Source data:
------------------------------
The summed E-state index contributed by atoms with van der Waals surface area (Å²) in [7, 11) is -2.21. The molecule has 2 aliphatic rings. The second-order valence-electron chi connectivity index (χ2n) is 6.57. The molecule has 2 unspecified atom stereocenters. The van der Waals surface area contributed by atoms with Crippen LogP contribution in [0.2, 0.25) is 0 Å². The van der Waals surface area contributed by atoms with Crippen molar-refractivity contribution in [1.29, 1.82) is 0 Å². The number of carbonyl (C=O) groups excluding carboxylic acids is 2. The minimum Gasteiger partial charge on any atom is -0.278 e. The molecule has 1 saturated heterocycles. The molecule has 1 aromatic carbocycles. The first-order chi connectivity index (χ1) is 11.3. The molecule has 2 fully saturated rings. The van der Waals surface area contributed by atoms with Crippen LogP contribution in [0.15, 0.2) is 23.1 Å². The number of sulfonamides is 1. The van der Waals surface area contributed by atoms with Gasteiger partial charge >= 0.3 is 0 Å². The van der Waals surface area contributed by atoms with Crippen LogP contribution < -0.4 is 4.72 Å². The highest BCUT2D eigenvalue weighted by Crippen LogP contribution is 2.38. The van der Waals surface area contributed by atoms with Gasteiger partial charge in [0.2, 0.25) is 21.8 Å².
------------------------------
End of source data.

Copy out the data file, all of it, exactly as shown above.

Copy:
The summed E-state index contributed by atoms with van der Waals surface area (Å²) in [7, 11) is -2.21. The molecule has 2 aliphatic rings. The second-order valence-electron chi connectivity index (χ2n) is 6.57. The molecule has 2 unspecified atom stereocenters. The van der Waals surface area contributed by atoms with Crippen LogP contribution in [0.2, 0.25) is 0 Å². The van der Waals surface area contributed by atoms with Crippen molar-refractivity contribution in [1.29, 1.82) is 0 Å². The number of carbonyl (C=O) groups excluding carboxylic acids is 2. The minimum Gasteiger partial charge on any atom is -0.278 e. The molecule has 1 saturated heterocycles. The molecule has 1 aromatic carbocycles. The first-order chi connectivity index (χ1) is 11.3. The molecule has 2 fully saturated rings. The van der Waals surface area contributed by atoms with Crippen LogP contribution in [0.15, 0.2) is 23.1 Å². The number of sulfonamides is 1. The van der Waals surface area contributed by atoms with Gasteiger partial charge >= 0.3 is 0 Å². The van der Waals surface area contributed by atoms with Crippen LogP contribution < -0.4 is 4.72 Å². The highest BCUT2D eigenvalue weighted by Crippen LogP contribution is 2.38. The van der Waals surface area contributed by atoms with Gasteiger partial charge in [0.2, 0.25) is 21.8 Å².